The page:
The Bluest Eye Study Guide
Although Claudia and Frieda have difficult situations to negotiate, none of them are as destructive as the circumstances Pecola faces. Pauline joined the church, started working for a wealthy white family, and neglected her own. Retrieved March 6, 2021. In The Bluest Eye, Morrison also uses lips to indicate a boundary or border. Retrieved November 28, 2016.
Five Annotations for 'The Bluest Eye'
He tries to avoid touching her hand when taking her money. He was the only one to love her enough to "touch her, envelop her, give something of himself to her. Like Pecola, Junior is abused, but in a different way. Cholly dies in a workhouse, and Pecola and Mrs. Rosemary denies Claudia and Frieda access based on the color of their skin. The Breedloves are said to take their ugliness into their hands like a cape they then don. When Cholly loses interest in his marriage, his life, and his children, he turns to drink and idleness.
The Bluest Eye Quotes by Toni Morrison
Henry out of the house. Blue also tells a peculiar tale about a dead white woman who was beheaded by her husband and who haunted her former home blindly in search of a comb. The MacTeer girls return home following Mr. The person who suffers most from white beauty standards is, of course, Pecola. Once they have been introduced, Mr.
Bluest Eye Study Guide
Pecola asks Frieda if her menstruation means she can have a baby now. Frieda tells her that they are not allowed to come into her house, and Miss Marie laughs and throws a glass bottle at them. Dewey Prince is the only man that Miss Marie likes. MacTeer as women, whereas Claudia and Frieda are still girls. She feels that the bath removes all of her inventiveness and creativity, the essence of herself; however, Claudia discovers that conformity is a necessary element of maturity and, eventually, she learns to love her white dolls and Shirley Temple, and to take baths without complaint. Meanwhile, she continually receives confirmation of her own sense of ugliness—the grocer looks right through her when she buys candy, boys make fun of her, and a light-skinned girl, Maureen, who temporarily befriends her makes fun of her too.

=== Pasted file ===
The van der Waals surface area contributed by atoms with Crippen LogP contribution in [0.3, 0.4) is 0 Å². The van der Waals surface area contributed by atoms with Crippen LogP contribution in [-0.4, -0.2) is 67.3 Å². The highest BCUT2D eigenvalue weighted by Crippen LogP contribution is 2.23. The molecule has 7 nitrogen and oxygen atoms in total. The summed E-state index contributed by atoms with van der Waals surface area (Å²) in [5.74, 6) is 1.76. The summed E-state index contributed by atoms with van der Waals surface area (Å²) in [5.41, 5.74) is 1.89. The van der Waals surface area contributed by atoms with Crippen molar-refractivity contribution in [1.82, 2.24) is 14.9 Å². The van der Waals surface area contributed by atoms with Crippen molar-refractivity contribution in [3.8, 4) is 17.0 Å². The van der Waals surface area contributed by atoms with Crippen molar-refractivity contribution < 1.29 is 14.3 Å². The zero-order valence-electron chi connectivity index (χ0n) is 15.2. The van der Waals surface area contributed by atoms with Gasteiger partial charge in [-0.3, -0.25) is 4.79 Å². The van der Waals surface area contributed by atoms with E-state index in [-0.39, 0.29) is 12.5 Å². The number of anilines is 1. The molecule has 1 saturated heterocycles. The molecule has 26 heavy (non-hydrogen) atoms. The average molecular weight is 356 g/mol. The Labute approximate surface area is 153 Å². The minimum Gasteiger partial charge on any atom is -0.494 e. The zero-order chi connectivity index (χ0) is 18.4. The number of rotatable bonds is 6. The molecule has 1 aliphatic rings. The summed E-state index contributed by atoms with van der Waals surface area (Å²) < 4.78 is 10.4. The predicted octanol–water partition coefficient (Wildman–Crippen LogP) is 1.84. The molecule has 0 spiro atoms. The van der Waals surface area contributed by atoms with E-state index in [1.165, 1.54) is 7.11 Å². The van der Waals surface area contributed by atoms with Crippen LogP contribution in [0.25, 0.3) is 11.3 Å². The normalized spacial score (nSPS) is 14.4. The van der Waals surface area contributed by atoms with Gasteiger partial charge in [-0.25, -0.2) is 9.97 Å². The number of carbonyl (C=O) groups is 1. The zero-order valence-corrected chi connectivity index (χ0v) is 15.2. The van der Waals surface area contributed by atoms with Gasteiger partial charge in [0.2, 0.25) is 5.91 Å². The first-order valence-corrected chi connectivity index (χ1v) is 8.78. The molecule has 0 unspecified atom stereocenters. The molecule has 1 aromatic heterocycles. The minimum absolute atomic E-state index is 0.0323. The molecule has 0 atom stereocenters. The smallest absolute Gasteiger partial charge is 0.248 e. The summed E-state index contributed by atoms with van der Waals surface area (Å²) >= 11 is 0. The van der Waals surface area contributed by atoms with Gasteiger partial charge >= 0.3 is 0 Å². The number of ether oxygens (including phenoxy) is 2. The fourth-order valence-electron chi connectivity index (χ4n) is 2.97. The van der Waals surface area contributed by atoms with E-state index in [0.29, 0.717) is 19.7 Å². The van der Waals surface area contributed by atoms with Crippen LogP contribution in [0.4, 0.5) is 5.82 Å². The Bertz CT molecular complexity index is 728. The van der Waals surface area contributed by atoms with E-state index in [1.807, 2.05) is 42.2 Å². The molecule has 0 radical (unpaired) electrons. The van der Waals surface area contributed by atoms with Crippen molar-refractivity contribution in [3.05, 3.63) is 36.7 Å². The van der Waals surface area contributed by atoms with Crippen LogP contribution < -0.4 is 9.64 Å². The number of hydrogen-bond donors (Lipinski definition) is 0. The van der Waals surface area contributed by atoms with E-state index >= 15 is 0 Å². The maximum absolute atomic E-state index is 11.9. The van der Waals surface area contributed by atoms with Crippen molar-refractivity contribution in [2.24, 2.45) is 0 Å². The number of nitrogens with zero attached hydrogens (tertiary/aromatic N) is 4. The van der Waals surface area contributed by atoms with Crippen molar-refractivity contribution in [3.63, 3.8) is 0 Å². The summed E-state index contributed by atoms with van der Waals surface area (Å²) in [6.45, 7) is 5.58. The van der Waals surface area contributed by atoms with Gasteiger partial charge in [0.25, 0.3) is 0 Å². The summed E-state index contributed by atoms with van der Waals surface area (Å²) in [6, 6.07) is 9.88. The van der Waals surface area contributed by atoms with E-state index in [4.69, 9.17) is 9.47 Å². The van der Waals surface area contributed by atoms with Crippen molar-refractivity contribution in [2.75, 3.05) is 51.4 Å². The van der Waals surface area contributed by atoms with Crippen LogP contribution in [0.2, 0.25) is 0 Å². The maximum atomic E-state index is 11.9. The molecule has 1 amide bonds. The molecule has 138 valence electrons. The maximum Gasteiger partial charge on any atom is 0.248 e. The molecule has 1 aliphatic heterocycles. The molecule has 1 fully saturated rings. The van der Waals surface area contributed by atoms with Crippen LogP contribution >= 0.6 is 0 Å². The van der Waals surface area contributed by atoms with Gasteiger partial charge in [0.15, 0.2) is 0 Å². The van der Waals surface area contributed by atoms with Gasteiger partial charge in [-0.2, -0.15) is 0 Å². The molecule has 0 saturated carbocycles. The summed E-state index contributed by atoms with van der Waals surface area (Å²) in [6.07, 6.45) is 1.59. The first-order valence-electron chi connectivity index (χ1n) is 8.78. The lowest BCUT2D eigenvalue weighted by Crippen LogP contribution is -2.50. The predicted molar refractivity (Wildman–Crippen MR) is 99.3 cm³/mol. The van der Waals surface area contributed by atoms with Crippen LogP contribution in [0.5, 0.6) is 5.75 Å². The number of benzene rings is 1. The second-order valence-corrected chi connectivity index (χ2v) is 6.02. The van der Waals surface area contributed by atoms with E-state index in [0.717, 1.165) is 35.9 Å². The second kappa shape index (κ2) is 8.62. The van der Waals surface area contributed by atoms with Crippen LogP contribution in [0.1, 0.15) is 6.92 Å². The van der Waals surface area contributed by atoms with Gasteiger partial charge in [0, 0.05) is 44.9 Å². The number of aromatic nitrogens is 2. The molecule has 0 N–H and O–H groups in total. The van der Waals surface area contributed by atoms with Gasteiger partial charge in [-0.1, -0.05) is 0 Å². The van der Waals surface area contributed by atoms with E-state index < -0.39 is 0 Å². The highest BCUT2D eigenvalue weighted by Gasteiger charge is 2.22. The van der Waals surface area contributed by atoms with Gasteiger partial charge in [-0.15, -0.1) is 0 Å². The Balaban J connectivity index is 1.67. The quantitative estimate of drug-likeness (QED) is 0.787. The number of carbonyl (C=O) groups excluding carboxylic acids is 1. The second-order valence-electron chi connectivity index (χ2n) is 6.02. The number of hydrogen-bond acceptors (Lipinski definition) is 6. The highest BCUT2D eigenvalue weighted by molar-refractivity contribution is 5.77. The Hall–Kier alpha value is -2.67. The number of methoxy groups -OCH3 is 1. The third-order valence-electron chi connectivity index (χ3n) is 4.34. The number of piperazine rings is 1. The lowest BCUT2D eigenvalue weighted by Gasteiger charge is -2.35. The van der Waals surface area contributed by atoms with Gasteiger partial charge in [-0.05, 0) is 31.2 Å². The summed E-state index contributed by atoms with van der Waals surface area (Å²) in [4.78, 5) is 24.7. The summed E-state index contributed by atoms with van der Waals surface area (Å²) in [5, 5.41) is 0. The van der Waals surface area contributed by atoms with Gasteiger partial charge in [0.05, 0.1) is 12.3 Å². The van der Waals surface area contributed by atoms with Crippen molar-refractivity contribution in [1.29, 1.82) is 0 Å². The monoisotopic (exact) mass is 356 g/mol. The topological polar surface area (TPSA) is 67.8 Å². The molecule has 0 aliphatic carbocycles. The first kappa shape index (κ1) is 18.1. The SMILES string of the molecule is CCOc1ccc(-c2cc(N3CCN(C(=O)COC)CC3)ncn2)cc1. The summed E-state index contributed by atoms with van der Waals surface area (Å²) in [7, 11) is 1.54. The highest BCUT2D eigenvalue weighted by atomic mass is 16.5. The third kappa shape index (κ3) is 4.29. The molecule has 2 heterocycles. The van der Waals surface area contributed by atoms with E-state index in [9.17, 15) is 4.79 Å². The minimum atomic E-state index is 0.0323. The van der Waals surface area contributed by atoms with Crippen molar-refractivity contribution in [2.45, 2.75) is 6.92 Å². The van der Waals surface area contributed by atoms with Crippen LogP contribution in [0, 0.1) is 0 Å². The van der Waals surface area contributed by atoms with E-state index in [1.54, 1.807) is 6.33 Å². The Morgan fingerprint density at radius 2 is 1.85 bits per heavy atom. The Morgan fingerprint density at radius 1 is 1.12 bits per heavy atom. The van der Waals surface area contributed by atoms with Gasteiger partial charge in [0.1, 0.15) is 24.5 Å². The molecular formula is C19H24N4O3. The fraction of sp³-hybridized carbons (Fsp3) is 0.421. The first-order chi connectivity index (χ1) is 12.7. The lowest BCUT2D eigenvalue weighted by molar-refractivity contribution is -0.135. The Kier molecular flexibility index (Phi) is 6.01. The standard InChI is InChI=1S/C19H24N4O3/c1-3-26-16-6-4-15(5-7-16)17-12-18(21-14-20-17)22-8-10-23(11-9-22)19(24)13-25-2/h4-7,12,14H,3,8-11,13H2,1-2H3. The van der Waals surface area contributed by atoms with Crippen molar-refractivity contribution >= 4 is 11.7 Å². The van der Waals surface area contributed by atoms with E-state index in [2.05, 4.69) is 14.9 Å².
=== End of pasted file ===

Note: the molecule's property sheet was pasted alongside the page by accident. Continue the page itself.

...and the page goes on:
The Bluest Eye: Full Book Summary
Informed that Pecola is at her mother's workplace, a house in a white neighborhood, they go there. Claudia, however, hates Shirley Temple in the same way she hates the white baby dolls she receives for Christmas. That night in bed, Claudia and Frieda are full of awe and respect for Pecola. We honed our egos on her, padded our characters with her frailty, and yawned in the fantasy of our strength. Following the funeral and the incident in the woods, Cholly erroneously thinks he has impregnated Darlene and runs off to find a man he believes is his father, Sampson Fuller. Night and Day In The Bluest Eye Morrison distinguishes between night and day, darkness and light, and night becomes a time to be feared. They sacrifice the money they have been saving for a bicycle and plant marigold seeds.
The Bluest Eye Themes
These ideas seemed to be arranged by the stating that Pecola Breedlove is a lost little black girl, who because of her idea that being white would solve all her family and life problems, looses her true self. Pecola may be a misspelling of Peola, the character from the film named Peola, played by actress Freddi Washington. This habitual redirection of his anger at relatively helpless individuals occurs most frequently with his family. Rosemary observes Claudia and Frieda trying to help Pecola and shouts out to Mrs. Each incident, while often unresolved, demonstrates to Claudia the norms of her community and the rules that govern the behavior of the adults in that community. What was America like in 1941? Banned in the U. Spring: Chapter 7 A fifteen, Pauline Breedlove married Cholly.
Analysis of Toni Morrison’s The Bluest Eye
The marigolds never bloom, and Pecola's child, who is born prematurely, dies. Initially, someone suggests Mr. The condition of their house contrasts the idealized home introduced in the opening Dick and Jane section, but regardless of its condition, the house is their own, which remains an important part of their identity and sense of worth as a family. Some of the rooms are lit with kerosene lamps, but others remain dark and occupied by roaches and mice. Her inarticulateness made us believe we were eloquent. Cholly merely responds to stimuli in his environment and is incapable of functioning as anything other than an abuser.